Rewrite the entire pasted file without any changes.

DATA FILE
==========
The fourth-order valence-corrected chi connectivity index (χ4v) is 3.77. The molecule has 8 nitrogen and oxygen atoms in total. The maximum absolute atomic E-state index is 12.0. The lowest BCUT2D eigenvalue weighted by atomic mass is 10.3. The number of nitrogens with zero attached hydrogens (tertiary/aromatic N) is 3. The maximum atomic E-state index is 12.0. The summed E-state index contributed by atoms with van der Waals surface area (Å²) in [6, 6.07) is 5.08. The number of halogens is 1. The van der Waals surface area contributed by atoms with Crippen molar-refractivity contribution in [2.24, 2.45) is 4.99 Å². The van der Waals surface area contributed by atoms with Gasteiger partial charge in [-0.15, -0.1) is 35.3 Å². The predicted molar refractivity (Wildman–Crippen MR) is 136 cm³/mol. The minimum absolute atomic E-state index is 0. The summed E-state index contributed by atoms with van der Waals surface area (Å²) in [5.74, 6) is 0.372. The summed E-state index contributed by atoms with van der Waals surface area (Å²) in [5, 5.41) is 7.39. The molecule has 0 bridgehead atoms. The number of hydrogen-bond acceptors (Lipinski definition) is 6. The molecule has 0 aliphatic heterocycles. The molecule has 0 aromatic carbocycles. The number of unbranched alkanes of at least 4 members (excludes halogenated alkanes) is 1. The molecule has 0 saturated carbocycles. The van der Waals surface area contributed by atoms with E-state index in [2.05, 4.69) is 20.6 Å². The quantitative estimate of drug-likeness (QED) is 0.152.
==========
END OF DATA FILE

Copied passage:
The fourth-order valence-corrected chi connectivity index (χ4v) is 3.77. The molecule has 8 nitrogen and oxygen atoms in total. The maximum absolute atomic E-state index is 12.0. The lowest BCUT2D eigenvalue weighted by atomic mass is 10.3. The number of nitrogens with zero attached hydrogens (tertiary/aromatic N) is 3. The maximum atomic E-state index is 12.0. The summed E-state index contributed by atoms with van der Waals surface area (Å²) in [6, 6.07) is 5.08. The number of halogens is 1. The van der Waals surface area contributed by atoms with Crippen molar-refractivity contribution in [2.24, 2.45) is 4.99 Å². The van der Waals surface area contributed by atoms with Gasteiger partial charge in [-0.15, -0.1) is 35.3 Å². The predicted molar refractivity (Wildman–Crippen MR) is 136 cm³/mol. The minimum absolute atomic E-state index is 0. The summed E-state index contributed by atoms with van der Waals surface area (Å²) in [5.74, 6) is 0.372. The summed E-state index contributed by atoms with van der Waals surface area (Å²) in [5, 5.41) is 7.39. The molecule has 0 bridgehead atoms. The number of hydrogen-bond acceptors (Lipinski definition) is 6. The molecule has 0 aliphatic heterocycles. The molecule has 0 aromatic carbocycles. The number of unbranched alkanes of at least 4 members (excludes halogenated alkanes) is 1. The molecule has 0 saturated carbocycles. The van der Waals surface area contributed by atoms with E-state index in [2.05, 4.69) is 20.6 Å². The quantitative estimate of drug-likeness (QED) is 0.152.